February 2nd marks the anniversary of the 1925 serum run to Nome, Alaska. Relays of 20 mushers and 150 sled dogs delivered diptheria antitoxin in the face of blizzards and ferociously cold temperatures, saving the lives of many. Not only were the residents of Nome spared, but radio coverage of the relay increased inoculations throughout the U.S.
Balto, the lead dog for the last leg of the relay, became a national hero. A statue of him was built in New York's Central Park. However, Togo, the leader for 350 miles of the race, remained almost unknown. His statue was erected many years later in New York's Seward Park. Musher Leonhard Seppala, who drove the team led by Togo, considered him a star. Seppala also owned Balto, but considered him more of a "scrub dog". He lent Balto to Gunnar Kassen who drove the team the last leg of the relay. Balto came through, running over treacherous ice in the dark, keeping his team and the serum safe.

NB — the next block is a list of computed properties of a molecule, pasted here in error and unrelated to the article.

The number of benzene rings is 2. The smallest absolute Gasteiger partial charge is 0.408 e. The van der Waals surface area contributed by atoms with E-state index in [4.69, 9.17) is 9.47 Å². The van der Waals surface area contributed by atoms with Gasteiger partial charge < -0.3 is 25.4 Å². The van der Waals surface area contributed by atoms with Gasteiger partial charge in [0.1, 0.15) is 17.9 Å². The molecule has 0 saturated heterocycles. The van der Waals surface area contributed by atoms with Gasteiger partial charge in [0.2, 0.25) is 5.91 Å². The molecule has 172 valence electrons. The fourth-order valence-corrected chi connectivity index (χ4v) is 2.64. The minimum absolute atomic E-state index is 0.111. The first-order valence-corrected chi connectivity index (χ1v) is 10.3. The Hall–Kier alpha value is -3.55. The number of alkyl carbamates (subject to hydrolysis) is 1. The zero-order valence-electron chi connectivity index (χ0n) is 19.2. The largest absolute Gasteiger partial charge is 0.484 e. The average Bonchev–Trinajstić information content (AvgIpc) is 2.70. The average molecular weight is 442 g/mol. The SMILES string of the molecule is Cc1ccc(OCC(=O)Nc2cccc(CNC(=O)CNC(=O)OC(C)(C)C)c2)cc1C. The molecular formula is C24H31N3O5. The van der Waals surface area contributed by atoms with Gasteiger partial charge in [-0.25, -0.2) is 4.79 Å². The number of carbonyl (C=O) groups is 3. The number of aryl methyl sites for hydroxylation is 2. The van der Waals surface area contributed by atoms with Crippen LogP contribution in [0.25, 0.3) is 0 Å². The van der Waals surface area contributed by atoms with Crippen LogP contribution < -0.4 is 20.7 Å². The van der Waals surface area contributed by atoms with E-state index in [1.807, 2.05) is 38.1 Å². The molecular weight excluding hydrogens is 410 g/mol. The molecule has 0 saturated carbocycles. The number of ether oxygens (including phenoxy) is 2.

Great details on both dogs and the race, alond with period photos, are at: Balto's True Story.